'The Thomas Crown Affair' [Blu-ray]
(Pierce Brosnan, Rene Russo, Denis Leary, Ben Gazzara, Frankie Faison, et al / Blu ray / R / (1999) 2010 / MGM)
Overview: Thomas Crown (Pierce Brosnan) is now a man of industry who likes to indulge in a little high-priced art theft on the side; Catherine Banning (Rene Russo) is the insurance investigator determined to get on his tail in more ways than one. If you're thinking cat-and-mouse game, think again - it's more like cat vs. smarter cat!
Blu ray: Pierce Brosnan has this endearing sensuality that draws you to him, no matter what role he's playing. I'm a man and I can admit that without hesitation. That factor is really the only thing that saves `The Thomas Crown Affair' from being nothing more than passable entertainment. In other words, if it weren't for Brosnan I would have turned the film off almost as soon as it began, or at least the moment Russo walked onto the screen (more on her later). But no, I didn't. I watched the film in its entirety, and while it is not dreadful it is far less than worthy of your time and attention.
Now I have not seen the original, so I cannot compare the two (the reviews say that this one is superior, so I'm not in a rush to check out the original), but this `remake' definitely has the feel of a remake. You know, the way that remakes always feel (not always but most of the time) like they are missing something. This feels like it's missing something.
The film follows Thomas Crown, a wealthy businessman (millionaire at that) who is growing bored and so he decides to stage a robbery at the local museum. Catherine Banning is the insurance investigator hired to aid the police investigation. She immediately suspects Crown despite the department's disbelief, and so she targets him, and attempts to seduce him. Crown on the flip side is working her, from every angle in fact. In the end it boils down to a `does he love me, is he using me, should I rat him out, should I follow him' scenario, which quite frankly grows old very soon.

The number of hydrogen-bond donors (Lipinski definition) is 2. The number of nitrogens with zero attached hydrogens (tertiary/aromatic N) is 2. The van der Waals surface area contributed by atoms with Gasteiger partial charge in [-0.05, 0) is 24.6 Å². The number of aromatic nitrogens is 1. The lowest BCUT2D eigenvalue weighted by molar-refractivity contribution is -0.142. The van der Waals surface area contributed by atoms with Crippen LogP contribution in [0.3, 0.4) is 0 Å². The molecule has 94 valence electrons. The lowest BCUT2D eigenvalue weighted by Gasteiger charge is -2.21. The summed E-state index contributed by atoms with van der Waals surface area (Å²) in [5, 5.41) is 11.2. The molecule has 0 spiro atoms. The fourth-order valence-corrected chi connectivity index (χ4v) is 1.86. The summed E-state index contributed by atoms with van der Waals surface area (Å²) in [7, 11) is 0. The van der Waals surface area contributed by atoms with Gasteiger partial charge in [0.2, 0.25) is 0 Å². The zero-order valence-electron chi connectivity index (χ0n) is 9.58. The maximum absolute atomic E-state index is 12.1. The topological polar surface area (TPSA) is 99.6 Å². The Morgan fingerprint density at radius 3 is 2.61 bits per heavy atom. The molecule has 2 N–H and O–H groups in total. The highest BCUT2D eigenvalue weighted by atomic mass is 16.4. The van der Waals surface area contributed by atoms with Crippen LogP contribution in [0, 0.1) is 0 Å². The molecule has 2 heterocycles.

The initial robbery scene is expertly staged and choreographed; it's just a shame that it's the only remotely exciting scene in the film.
The acting is very hit or miss. Pierce is great, as usual. He is seductive and mysterious and enticing. He makes you want to know everything about him. Rene Russo is a major miss for me. From the second the walked onto the screen it was as if she was trying way too hard. I don't get the admiration for her performance, for it comes off rather cartoonish rather than grounded. She is very over-the-top and at times unbearable. Faye Dunaway (who starred in the original) is also very over-the-top. Her character is a mere cameo performance and so she is forgivably over-the-top, but nonetheless she is far from good. I am not a fan of Denis Leary, but he works his character well enough and doesn't take away from the film at all. He doesn't add anything either, but that's a different story.[AE] This is a Widescreen Presentation (2.35:1) enhanced for 16x9 TVs, but comes with no Special Features.